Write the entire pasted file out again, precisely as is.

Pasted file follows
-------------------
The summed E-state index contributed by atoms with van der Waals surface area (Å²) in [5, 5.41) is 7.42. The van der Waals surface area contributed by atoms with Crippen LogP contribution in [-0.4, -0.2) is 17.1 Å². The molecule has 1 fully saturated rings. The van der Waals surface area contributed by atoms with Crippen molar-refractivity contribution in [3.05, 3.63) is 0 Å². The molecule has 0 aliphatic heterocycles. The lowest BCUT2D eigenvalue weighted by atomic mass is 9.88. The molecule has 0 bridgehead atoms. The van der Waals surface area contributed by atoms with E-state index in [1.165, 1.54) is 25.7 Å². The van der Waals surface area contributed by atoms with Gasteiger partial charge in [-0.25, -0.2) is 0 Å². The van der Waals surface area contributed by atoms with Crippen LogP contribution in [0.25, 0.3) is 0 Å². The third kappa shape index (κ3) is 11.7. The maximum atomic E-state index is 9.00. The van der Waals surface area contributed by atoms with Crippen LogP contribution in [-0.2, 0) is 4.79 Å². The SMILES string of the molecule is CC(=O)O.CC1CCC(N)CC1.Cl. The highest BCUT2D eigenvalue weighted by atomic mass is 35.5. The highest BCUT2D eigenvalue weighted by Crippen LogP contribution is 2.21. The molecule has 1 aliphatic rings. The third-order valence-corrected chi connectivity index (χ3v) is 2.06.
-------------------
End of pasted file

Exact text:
The summed E-state index contributed by atoms with van der Waals surface area (Å²) in [5, 5.41) is 7.42. The van der Waals surface area contributed by atoms with Crippen LogP contribution in [-0.4, -0.2) is 17.1 Å². The molecule has 1 fully saturated rings. The van der Waals surface area contributed by atoms with Crippen molar-refractivity contribution in [3.05, 3.63) is 0 Å². The molecule has 0 aliphatic heterocycles. The lowest BCUT2D eigenvalue weighted by atomic mass is 9.88. The molecule has 0 bridgehead atoms. The van der Waals surface area contributed by atoms with E-state index in [1.165, 1.54) is 25.7 Å². The van der Waals surface area contributed by atoms with Gasteiger partial charge in [-0.25, -0.2) is 0 Å². The van der Waals surface area contributed by atoms with Crippen LogP contribution in [0.25, 0.3) is 0 Å². The third kappa shape index (κ3) is 11.7. The maximum atomic E-state index is 9.00. The van der Waals surface area contributed by atoms with Crippen LogP contribution in [-0.2, 0) is 4.79 Å². The SMILES string of the molecule is CC(=O)O.CC1CCC(N)CC1.Cl. The highest BCUT2D eigenvalue weighted by atomic mass is 35.5. The highest BCUT2D eigenvalue weighted by Crippen LogP contribution is 2.21. The molecule has 1 aliphatic rings. The third-order valence-corrected chi connectivity index (χ3v) is 2.06.